Aside from the relatively low number of cases examined in that study, a few other points have to be raised. The cases included in the study by Tsuchiya et al5 were represented by 3 histologic variants only (squamous cell carcinoma, lymphoepithelioma-like carcinoma, and basaloid carcinoma), thereby slightly limiting the validity of the study. A few other concerns involve the practicality of the Tsuchiya staging system. First, the division of T3 and T4 tumors (T3, “Tumor breaking through the mediastinal pleura or pericardium, or invading neighboring organs such as great vessels and lung” and T4, “Tumor with pleural or pericardial implantation”) is somewhat vague and may be difficult to use in practice. An even more problematic issue is the division of the lymph node categories. According to Tsuchiya et al,5 the lymph node stage is divided into N0 (no lymph node metastasis), N1 (metastasis to anterior mediastinal lymph nodes), N2 (metastasis to intrathoracic lymph nodes, excluding anterior mediastinal lymph nodes), and N3 (metastasis in extrathoracic lymph nodes). However, in our experience, lymph node dissection takes place in only approximately 40% of patients with thymic carcinoma (see part 1), and systematic nodal sampling (or labeling for that matter) is not performed. This may make elaborate lymph node staging as proposed by Tsuchiya et al5 rather difficult. Last, the stage grouping using 6 categories (I, II, III, IVa, IVb, IVc) seems rather complex for a group of tumors that are rare and for which there seems to be no systematic surgical approach or standardized additional treatment.
Based on this, the aim of the present study was to overcome the problems encountered using the existing staging systems and devise a more practical one specifically aimed at thymic carcinomas. This system is based on data collected from a recent study of 65 thymic carcinomas (see part 1) in which we demonstrated that lymph node involvement is one of the most important prognostic parameters. For this reason, we believe that a TNM-based system is preferable to a non–TNM-based approach.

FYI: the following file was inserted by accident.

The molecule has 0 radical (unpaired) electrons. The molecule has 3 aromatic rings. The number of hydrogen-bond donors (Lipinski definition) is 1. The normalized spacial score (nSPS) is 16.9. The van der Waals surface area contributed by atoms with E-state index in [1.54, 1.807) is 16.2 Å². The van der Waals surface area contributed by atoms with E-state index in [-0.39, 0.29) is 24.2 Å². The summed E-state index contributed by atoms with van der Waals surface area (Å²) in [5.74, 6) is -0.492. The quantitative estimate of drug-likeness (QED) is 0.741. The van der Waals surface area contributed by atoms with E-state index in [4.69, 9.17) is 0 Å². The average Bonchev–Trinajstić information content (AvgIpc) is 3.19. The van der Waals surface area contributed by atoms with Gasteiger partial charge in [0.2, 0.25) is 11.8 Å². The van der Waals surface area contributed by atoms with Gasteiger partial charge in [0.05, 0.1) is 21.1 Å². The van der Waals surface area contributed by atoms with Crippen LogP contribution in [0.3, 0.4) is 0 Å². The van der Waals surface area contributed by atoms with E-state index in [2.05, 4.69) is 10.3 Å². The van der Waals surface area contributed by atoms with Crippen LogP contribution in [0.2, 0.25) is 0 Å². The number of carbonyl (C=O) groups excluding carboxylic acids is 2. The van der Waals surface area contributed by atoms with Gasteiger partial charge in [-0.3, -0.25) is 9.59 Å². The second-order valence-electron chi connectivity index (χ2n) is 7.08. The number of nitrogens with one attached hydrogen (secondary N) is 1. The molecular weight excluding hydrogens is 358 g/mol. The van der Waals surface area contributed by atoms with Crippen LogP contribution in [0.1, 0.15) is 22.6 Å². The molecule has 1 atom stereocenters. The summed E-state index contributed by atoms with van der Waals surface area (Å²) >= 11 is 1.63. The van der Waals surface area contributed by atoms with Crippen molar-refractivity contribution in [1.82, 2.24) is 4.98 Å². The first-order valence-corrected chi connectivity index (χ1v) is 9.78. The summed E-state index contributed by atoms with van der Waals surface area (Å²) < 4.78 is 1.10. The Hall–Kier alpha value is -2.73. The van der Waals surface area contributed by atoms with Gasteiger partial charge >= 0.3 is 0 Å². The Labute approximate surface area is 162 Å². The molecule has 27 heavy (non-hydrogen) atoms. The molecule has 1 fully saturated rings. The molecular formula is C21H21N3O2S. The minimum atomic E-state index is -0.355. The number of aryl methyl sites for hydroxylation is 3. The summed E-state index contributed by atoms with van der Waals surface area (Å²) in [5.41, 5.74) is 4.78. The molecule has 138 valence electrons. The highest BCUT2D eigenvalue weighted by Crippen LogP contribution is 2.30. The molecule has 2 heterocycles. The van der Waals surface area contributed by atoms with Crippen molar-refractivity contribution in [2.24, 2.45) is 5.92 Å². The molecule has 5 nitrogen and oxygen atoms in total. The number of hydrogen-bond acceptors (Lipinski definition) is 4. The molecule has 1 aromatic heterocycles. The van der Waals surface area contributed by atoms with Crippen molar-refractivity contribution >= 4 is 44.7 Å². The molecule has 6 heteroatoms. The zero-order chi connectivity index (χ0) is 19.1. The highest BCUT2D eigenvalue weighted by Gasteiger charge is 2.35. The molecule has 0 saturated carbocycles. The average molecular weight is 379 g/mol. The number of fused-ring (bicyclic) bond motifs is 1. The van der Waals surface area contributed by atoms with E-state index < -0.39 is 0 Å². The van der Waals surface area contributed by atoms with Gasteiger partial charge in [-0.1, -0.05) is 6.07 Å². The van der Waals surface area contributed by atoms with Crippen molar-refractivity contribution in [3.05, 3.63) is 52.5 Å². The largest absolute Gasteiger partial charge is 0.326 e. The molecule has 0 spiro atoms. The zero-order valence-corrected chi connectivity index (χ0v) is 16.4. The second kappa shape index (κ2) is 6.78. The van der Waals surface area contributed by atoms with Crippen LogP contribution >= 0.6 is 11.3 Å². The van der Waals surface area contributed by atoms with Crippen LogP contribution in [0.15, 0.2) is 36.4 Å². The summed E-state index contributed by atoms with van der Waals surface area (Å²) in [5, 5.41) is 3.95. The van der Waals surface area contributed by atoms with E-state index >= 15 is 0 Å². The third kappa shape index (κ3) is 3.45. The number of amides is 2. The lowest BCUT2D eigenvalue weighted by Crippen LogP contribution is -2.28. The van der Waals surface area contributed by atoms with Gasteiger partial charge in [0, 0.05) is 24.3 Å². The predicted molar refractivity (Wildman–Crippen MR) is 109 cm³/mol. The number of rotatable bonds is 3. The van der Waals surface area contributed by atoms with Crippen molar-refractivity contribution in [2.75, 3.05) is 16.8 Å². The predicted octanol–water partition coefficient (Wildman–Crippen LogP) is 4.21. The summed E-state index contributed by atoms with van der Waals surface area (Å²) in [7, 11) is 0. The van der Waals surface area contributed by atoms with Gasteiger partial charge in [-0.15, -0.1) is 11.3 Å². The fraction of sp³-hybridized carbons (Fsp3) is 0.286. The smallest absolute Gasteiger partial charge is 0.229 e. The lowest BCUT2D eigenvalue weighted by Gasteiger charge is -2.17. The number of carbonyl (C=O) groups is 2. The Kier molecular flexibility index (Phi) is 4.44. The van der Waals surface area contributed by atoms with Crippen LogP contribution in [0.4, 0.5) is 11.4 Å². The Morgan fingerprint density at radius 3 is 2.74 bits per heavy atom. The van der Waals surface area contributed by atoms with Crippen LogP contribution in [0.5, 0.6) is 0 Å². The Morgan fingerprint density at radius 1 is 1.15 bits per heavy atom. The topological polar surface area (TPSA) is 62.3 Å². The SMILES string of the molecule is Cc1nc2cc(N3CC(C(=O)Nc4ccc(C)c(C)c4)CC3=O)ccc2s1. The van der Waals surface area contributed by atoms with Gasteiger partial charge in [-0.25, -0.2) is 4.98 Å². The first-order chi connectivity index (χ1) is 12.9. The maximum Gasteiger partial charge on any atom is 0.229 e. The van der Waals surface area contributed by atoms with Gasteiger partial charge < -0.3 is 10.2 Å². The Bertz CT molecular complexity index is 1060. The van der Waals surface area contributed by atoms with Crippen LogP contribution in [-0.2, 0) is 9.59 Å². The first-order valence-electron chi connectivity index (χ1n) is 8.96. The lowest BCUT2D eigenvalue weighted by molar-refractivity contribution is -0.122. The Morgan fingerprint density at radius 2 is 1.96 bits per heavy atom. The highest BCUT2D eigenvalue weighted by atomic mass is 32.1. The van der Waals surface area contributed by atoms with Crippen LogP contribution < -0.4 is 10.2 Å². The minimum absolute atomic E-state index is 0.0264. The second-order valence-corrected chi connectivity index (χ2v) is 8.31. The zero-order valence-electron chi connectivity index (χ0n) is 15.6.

Contrary to the TNM systems for most other organ systems that use 4 stage categories, our proposed staging system includes only 3 stages. This is the result of our observation that, especially when using the Masaoka and Tsuchiya systems, a statistically significant survival difference is noted only when combining several stage categories (the stages representing local tumor involvement) and comparing with the stages constituting more widespread dissemination. Therefore, in our opinion, it is preferable to condense the 4 categories into 3 (with stage I and II representing regional involvement and stage III representing extrathoracic spread or metastasis) to achieve more prognostically significant results.
Another important issue to address was the categorization of lymph node status. In our experience, lymph node dissection in thymic carcinoma is still performed rather randomly (∼40% of cases) and not in any systematic way. We therefore encountered difficulties staging our cases using the proposed Tsuchiya system, which seems to rely heavily on consistent and standardized lymph node sampling and requires separation of lymph nodes into anterior mediastinal, intrathoracic, and extrathoracic groups. We strongly believe that unless further improvements and standardization of lymph node sampling in these tumors is not achieved, a more simplified approach in terms of lymph node staging (using N0 and N1 categories only) is justified. Contrary to the beliefs of Tsuchiya et al,5 we previously showed (see part 1) that lymph node metastasis is a poor prognostic factor in thymic carcinoma; hence all cases with lymph node involvement were placed in stage III of our proposed system.
According to our observations, our proposed staging system for thymic carcinomas encompasses 3 stage categories based on the extent of regional involvement (stages I and II) and metastatic or distant disease (stage III). Survival analysis of the data derived from our cases applied to the Masaoka, Tsuchiya, and our proposed systems showed that only in our system was the difference of survival between the individual stages statistically significant, implying that our approach to staging seems better suited to this tumor type.
We have devised a new system for the staging of thymic carcinomas based on our experience with 33 cases of this neoplasm (including 9 subtypes) and comparison with the Masaoka and Tsuchiya proposed staging systems. We have demonstrated that for the purpose of staging thymic carcinomas, a simplified approach as represented by our system not only seems more practical but also correlates better with the clinical outcome in this patient group. We propose that until more data become available from larger series of cases and surgery is performed in a more consistent and standardized manner, our system represents the most useful tool for the staging of thymic carcinomas.
We thank Carmen Behrens, MD, for help with statistical analysis.